'One day, sometime in 1983 I took Judy Blame, John Moore and Fiona Skinner down there, and this inspired Judy to develop a jewelry collection titled “Old Father Thames”—if I remember rightly— assembled from the hauls of subsequent ‘mudlarking’ forays he made. I’d have a huge collection of such ‘treasure’ if I hadn’t emigrated to NYC in 1989. My pipe and select pottery bits fill a couple of large jars that sit on a shelf in my upstate New York farmhouse, and make me homesick for London and mudlarking and Old Father Thames! It’s such an immense river with an equally immense history, or rather it has flowed through that history. I remember avidly reading Henry Mayhew’s London Labour and the London Poor c1851, at the time, which documents —along with other grim ‘professions’—the miserable lives of the real mudlarks of the 19th century for anything they could sell. History—of those in power and of the ordinary person—is far more compelling and stranger to me than science fiction. It’s the bizarre costume, lifestyle, manners and sexual politics of the past—the extremes that were considered norms—that interests me, and that resonate within my work, and not aliens. Rivers are strange entities though, and the massive Thames, and all that fell into it —or was pushed—fills me with awe!'

Within the show itself artists, designers and collectors reveal elements of their creative lifes within installations that perhaps have never been explored in such detail and with such resonance to the world we inhabit today. The human desire to express oneself could be described as a compulsion, the urge to communicate, adorn, build monuments and record an existence that may be as revealing as it is mysterious. Within these walls lie a timeline, a legacy of London counterculture, the components of which consist of a raw energy conjured up by the limitless imaginations of those living in this city at any given time.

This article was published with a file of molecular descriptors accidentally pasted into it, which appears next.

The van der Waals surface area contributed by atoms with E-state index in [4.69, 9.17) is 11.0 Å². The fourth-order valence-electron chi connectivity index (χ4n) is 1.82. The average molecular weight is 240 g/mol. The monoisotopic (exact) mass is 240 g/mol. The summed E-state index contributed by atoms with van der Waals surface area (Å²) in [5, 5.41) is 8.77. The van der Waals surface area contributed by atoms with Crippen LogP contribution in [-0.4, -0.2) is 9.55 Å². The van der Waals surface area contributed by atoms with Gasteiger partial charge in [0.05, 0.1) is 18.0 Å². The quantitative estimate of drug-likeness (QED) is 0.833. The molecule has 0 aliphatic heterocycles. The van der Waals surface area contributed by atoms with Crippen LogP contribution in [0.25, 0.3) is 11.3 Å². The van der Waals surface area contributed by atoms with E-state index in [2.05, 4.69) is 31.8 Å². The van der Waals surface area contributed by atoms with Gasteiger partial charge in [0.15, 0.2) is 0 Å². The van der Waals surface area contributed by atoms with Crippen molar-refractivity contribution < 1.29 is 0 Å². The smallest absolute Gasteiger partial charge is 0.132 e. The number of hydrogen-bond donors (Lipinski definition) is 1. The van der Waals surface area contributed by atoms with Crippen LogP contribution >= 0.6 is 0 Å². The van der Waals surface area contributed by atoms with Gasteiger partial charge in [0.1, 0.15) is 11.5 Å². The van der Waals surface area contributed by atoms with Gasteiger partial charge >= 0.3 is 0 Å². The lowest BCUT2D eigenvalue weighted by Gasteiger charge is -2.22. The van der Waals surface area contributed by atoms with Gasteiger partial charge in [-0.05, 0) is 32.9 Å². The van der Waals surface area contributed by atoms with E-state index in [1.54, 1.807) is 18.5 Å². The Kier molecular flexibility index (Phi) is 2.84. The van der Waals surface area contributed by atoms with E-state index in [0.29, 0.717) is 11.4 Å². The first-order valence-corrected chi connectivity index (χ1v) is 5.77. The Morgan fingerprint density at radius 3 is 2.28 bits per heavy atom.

Installation shot of ICA Off-Site: A Journey Through London Subculture: 1980s to Now, 13 September 2013 - 20 October 2013, The Old Selfridges Hotel. Photo: Mark Blower

Installation shot of ICA Off-Site: A Journey Through London Subculture: 1980s to Now, 13 September 2013 - 20 October 2013, The Old Selfridges Hotel. Photo: Mark Blower

Our story begins on the cusp of a new kind of technological era, 'do it yourself'  being the main means of cutting and pasting together a vision or story of interlinking creative situations. Themes reemerge again and again, ideas of resurrecting the lost and found, references that trace universal sensibilities. It ends in the now and presents a future full of expectation. If we are describing methods of construct then the world is a very different place to 30 years ago but still it seems the spark remains the same. It's clear that the ongoing discussion of an existing subculture in the 2010s follows a route directly linked to traditional methods of expression. Stating the obvious, in order to go forward we must look back, the recycling of ideas comes round not as nostalgia but as something more innovative, the meshing of subconscious and conscious influences, inspirational moments reappear again and again via contemporary artists utilizing what is available to them, sensibilities connect in a constructive stream much in the way past reportage and art  took it's form. The translation takes on new meaning and presents further lines of inquistion.